D Green: Walsh still scaling heights (27 Jul 1998)

27 July 1998

Walsh still scaling heights

By David Green

COURTNEY WALSH'S 6ft 5.5in frame has been looming over the cricket world for 15 years and since, at 35, his powers show no sign of waning, it might do so for one or two more yet.

This season his performances in the championship - he is the country's leading wicket-taker with 61 at 19.44 runs apiece - have done much to keep Gloucestershire in the tight group of teams near the head of the table.

Today Gloucestershire lie second in the championship, after narrowly defeating the leaders, Surrey, at Cheltenham. Walsh was again hugely influential, taking six for 47 in Surrey's second innings and nine wickets in the match.

With seven games left Walsh, who will not play for Jamaica in the Commonwealth Games in September, could reach 100 wickets for the second time in his career.

Walsh's enthusiasm for the game remains as great as ever despite a schedule which, since he first toured here with the West Indies in 1984, has encompassed 102 Test matches, bringing him 375 wickets, and 185 one-day internationals, yielding 204 wickets. In addition, since becoming Gloucestershire's overseas player in the latter part of the 1984 season he has bowled around 5,800 championship overs for them, taking 804 wickets, which means an average of 80 victims per season, for an average just over 20. At Walsh's time of life some cricketers might be relaxing a little but he is still looking to develop his bowling.

His county captain, Mark Alleyne, explained the recent appearance of a Franklyn Stephenson-type slow ball in the Walsh armoury. "It started at nets early this season," he said, "when Courtney and our bowling coach, Bob Cottam, were talking about variety in bowling.

"They had their heads together for a while, then Courtney had a bowl. He slipped in the slow one and, as it happened, pitched it. The stumps went over and there he was, the old pro, jumping about like a 17-year-old."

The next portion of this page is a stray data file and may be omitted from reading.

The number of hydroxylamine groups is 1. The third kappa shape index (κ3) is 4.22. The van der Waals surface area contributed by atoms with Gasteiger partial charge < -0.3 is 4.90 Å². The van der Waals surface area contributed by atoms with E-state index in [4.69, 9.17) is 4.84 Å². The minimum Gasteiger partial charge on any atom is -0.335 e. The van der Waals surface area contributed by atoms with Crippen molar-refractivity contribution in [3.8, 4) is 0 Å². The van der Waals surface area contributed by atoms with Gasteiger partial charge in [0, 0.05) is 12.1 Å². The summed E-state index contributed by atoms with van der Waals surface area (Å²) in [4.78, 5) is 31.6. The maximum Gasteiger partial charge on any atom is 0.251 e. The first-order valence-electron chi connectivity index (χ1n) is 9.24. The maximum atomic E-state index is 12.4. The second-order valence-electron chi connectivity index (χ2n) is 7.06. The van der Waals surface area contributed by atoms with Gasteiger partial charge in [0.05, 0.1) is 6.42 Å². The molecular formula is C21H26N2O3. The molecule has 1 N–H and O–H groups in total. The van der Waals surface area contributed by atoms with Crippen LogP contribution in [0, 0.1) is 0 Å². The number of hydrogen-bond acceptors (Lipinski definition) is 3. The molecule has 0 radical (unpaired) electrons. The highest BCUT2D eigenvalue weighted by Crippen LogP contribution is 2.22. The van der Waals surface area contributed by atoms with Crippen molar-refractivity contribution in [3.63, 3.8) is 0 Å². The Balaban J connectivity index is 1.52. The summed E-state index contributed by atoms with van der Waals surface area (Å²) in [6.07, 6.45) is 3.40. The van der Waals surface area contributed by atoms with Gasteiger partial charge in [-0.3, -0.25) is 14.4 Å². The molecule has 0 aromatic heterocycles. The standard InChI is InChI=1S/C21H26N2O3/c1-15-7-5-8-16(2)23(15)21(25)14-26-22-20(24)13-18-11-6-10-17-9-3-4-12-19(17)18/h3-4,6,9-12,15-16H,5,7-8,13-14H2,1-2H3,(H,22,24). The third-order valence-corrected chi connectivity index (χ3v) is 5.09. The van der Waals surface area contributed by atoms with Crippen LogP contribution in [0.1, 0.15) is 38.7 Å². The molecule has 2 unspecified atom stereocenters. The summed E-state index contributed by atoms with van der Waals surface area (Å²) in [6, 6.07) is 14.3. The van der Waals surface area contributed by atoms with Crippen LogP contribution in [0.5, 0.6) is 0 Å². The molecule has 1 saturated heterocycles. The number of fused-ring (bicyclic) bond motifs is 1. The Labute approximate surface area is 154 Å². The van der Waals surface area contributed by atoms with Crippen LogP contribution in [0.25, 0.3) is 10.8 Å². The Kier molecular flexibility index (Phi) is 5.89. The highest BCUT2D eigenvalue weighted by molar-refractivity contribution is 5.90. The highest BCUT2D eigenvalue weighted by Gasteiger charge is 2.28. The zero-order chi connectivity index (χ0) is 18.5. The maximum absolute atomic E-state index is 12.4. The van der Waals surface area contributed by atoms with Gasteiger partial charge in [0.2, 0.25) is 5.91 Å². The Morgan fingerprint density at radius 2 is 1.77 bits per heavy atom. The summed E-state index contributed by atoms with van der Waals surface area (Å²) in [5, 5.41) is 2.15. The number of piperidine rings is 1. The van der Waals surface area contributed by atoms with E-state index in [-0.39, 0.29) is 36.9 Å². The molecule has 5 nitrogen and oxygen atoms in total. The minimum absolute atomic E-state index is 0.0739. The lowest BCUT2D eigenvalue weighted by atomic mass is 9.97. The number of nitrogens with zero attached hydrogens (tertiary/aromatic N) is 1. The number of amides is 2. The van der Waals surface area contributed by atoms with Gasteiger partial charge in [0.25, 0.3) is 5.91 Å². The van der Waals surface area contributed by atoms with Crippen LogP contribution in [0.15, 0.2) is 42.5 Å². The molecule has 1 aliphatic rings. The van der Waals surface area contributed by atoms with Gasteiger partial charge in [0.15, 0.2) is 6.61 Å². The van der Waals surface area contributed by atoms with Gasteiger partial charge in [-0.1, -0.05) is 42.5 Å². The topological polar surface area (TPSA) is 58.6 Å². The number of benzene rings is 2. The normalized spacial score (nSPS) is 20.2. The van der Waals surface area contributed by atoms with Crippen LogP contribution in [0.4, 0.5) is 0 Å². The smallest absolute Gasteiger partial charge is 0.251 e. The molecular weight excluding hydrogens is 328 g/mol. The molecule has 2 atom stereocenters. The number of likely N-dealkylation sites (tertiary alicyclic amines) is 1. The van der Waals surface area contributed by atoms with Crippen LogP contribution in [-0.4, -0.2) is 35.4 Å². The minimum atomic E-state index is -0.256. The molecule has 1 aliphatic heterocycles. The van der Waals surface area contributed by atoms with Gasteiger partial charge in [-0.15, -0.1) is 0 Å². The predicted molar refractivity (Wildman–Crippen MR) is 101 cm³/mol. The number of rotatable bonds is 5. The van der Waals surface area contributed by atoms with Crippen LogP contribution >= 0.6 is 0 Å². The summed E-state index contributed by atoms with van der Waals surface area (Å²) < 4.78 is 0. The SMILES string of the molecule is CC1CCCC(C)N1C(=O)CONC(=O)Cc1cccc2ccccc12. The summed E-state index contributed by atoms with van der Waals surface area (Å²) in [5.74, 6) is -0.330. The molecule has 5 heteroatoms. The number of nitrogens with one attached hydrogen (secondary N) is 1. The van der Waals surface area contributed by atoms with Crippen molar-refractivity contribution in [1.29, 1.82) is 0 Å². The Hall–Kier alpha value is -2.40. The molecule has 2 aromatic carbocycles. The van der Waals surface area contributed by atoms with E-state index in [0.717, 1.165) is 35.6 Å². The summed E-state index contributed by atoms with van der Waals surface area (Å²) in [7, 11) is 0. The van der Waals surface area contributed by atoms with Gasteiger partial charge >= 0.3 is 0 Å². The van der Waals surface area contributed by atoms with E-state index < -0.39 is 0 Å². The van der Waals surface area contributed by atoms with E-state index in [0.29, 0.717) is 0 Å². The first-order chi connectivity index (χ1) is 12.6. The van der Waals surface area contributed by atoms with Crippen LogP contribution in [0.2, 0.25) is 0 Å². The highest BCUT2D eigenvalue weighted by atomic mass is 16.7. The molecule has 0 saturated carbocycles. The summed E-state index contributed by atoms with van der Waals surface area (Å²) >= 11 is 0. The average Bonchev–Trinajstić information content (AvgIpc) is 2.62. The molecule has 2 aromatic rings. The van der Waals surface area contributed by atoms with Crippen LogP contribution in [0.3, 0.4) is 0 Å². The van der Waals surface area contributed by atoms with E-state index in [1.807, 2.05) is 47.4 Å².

Here is Walsh, a veteran with massive achievements, still looking to improve. What a lesson for one or two much younger bowlers who seem to think they have nothing left to learn.

In Walsh's early years with Gloucestershire his then captain, David Graveney, remarked how difficult it was to get the ball off him, no matter how many overs he had bowled.

Alleyne still has the same problem. "I think that I ought to be careful with him these days," Alleyne said recently. "So I'm looking to bowl him in spells of five or six overs at most.

"But he keeps walking up from long leg with his finger in the air, saying 'one more, one more'. He finishes up bowling eight or nine. He is enjoying the contest as much as ever."

How long will Walsh continue? He is keen to pass Malcolm Marshall's tally of 376 to become the West Indies' leading wicket-taker in Tests, but after that he has, characteristically, not committed himself. As Alleyne says: "Courtney always likes to keep his options open."

This year he has a testimonial, offered with gratitude by his county six years after his benefit. Two things are certain: 1, that no overseas player has ever worked harder, more willingly or more effectively; 2, that as long as Courtney Walsh has a cricket ball in his hand batsmen will be facing a subtle, hostile and unrelenting opponent.

Source :: Electronic Telegraph (http://www.telegraph.co.uk)

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